A country that exists no more

OHR 78 OHRID Sunsetting over Albania

 

The picture depicts the sun setting over Albania as viewed from the Yugoslav shore of Lake Ohrid. When I took the picture, I was standing in Yugoslavia. Now the sun has set forever over Yugoslavia: that country exists no more. What made me interested in Yugoslavia and the Balkans? Here is my reply.

 

Hergé, the Belgian creator of the cartoon character Tintin, must be held responsible for my fascination with the Balkans. From the age of 7, when my father first presented me with one of his books, I became fascinated by the drawings of Syldavia and Borduria in some of the albums. These were two imaginary countries that the Belgian cartoonist invented to depict what he had seen during his visits to the Balkans. They attracted me than all of the other exotic settings of Tintin’s adventures.

My parents were fundamentally opposed to any totalitarian regime, be it right or left wing. They refused to venture behind the so-called Iron Curtain. Furthermore, they were even reluctant to buy anything made there on the basis that any purchase would give financial support to a regime that opposed the capitalist way of life. Their avoidance of countries, which were under the control of communists, and my fascination by Hergé’s cartoon drawings of south-eastern Europe made me yearn to visit them. As soon as I was old enough to travel alone, I gave in to my yearning.

I chose to visit Yugoslavia first for two reasons. First of all, it seemed more accessible than its neighbours; visas were not required and it appeared to have a less oppressive regime than some of the other Balkan countries. Secondly, I was already becoming fascinated by its mysterious neighbour, the tiny hermetically sealed country of Albania. I believed that by visiting certain areas in Yugoslavia I would manage to catch close-up glimpses of this almost completely impenetrable place.

My early visits to Yugoslavia, which commenced in the late 1960s, were made on my own or with other visitors to the country. These were fascinating enough to make me want to see more, but differed little from simple tourism.  Soon, I began meeting Yugoslavs. Many of them, especially in Belgrade and Sarajevo, became good friends. My visits to their country began to assume more of a social nature than simply touristic. I believe that as the years passed and I made ever more visits, I began to experience the country more profoundly, and with far greater affection, than the average tourist. My book “SCRABBLE WITH SLIVOVITZ” contains a trail of memories of the experiences I enjoyed whilst visiting a country that no longer exists.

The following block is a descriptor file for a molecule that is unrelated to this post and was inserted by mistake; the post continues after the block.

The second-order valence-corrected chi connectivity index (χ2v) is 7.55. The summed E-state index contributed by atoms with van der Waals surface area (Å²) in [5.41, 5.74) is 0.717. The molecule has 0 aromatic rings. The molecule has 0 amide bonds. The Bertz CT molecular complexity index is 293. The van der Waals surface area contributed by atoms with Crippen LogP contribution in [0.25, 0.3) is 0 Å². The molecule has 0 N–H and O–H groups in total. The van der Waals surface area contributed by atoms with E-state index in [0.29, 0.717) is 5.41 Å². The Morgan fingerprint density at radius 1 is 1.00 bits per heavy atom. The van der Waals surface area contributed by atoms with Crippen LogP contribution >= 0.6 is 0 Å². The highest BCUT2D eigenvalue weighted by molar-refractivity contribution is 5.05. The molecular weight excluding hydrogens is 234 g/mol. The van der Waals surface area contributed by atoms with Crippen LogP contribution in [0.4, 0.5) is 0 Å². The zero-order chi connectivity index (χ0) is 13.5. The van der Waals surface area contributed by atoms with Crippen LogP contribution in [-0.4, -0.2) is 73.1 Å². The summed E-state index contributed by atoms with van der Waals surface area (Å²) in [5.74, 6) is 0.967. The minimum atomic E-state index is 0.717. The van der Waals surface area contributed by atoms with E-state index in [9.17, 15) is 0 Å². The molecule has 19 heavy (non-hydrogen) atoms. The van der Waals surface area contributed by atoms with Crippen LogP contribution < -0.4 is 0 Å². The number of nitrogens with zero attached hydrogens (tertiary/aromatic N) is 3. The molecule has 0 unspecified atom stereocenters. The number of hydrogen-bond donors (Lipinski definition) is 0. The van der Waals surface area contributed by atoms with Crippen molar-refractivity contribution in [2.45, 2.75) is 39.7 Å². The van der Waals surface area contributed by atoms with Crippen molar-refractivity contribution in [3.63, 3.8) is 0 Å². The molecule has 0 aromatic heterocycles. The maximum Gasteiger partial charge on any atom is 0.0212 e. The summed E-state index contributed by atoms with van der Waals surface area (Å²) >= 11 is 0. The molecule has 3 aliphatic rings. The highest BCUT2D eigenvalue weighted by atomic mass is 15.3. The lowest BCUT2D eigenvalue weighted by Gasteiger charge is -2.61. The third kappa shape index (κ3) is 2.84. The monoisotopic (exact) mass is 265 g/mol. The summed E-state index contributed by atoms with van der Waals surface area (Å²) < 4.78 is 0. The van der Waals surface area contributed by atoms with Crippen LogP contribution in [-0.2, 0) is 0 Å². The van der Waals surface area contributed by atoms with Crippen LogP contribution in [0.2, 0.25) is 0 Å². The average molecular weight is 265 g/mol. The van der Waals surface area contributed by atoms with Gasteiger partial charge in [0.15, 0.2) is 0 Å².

“SCRABBLE WITH SLIVOVITZ”

is available as a paperback: HERE and on Amazon Kindle

 

Behind closed doors

avometer

 

What sparks off an enduring interest in something? I do not know the answer, but let me describe how just one of my interests became ignited.

When I entered Highgate School in north London at the age of 13 years, we were obliged to study both physics and chemistry. The classes for these subjects were held in large laboratories whose walls were lined with locked glass-fronted cupboards filled with a wide variety of scientific equipment and, in the case of the chemistry labs, jars of chemicals in a variety of colours.

At the age of about 15, that was in the late 1960s, we had to make decisions about the nature of our future studies. If you wanted to study science, you kept on classes in chemistry and physics and dropped geography and history. For a course in the arts, you kept on classes in geography and history and dropped the two science subjects. I decided on science. You may wonder why.

It was only the desire to find out more about the stuff locked in the glass-fronted cupboards that made me choose the science course. It was as simple as that! I enjoyed studying scientific subjects and continued to do so until I had completed a doctorate in one of them (mammalian physiology).

Many decades later, I revisited Highgate School and was taken on a tour of its buildings including the Science Block. I noticed that the cupboards in the chemistry and physics laboratories had been replaced. Gone were the glass-fronted cabinets. They had been replaced by cupboards with opaque doors. The contents of these wall mounted cabinets could not be seen without opening their locked doors.

I wondered whether I would have chosen to study the science subjects had I been taught in the newer laboratories where everything was hidden from view.  

 

Image source: ebay

A bigger audience

During the 1970s and ’80s, I used to take pictures on my film camera using colour slide (diapositive) film. To enjoy these, they were best projected onto a good quality screen

Setting up the projector was quite a nuisance. Finding an audience amongst my friends was not always easy and, if they were willing to watch my slideshows, keeping them awake was also often difficult.

Turning the clock forward to the present era of digital cameras and the internet, the situation has changed. First of all, pictures may be easily uploaded on to the internet. Secondly, the existence of social media websites allows a far larger potential audience for one’s photos than ever before. Pictures can be posted on websites which are viewed by those with special interests or on others, like Instagram and Facebook, which allow the non specialised viewers as well as experts to see the images.

A wonderful thing about uploading one’s photos is that there are opportunities for viewers to comment on the pictures. This, I find to be very valuable. Other people point out things that I had not noticed or understood. I like this.

Unlike slideshows of the past, audiences can enjoy as many or as few of the uploaded pictures as they want without having to look at numerous slides politely whilst dying of boredom!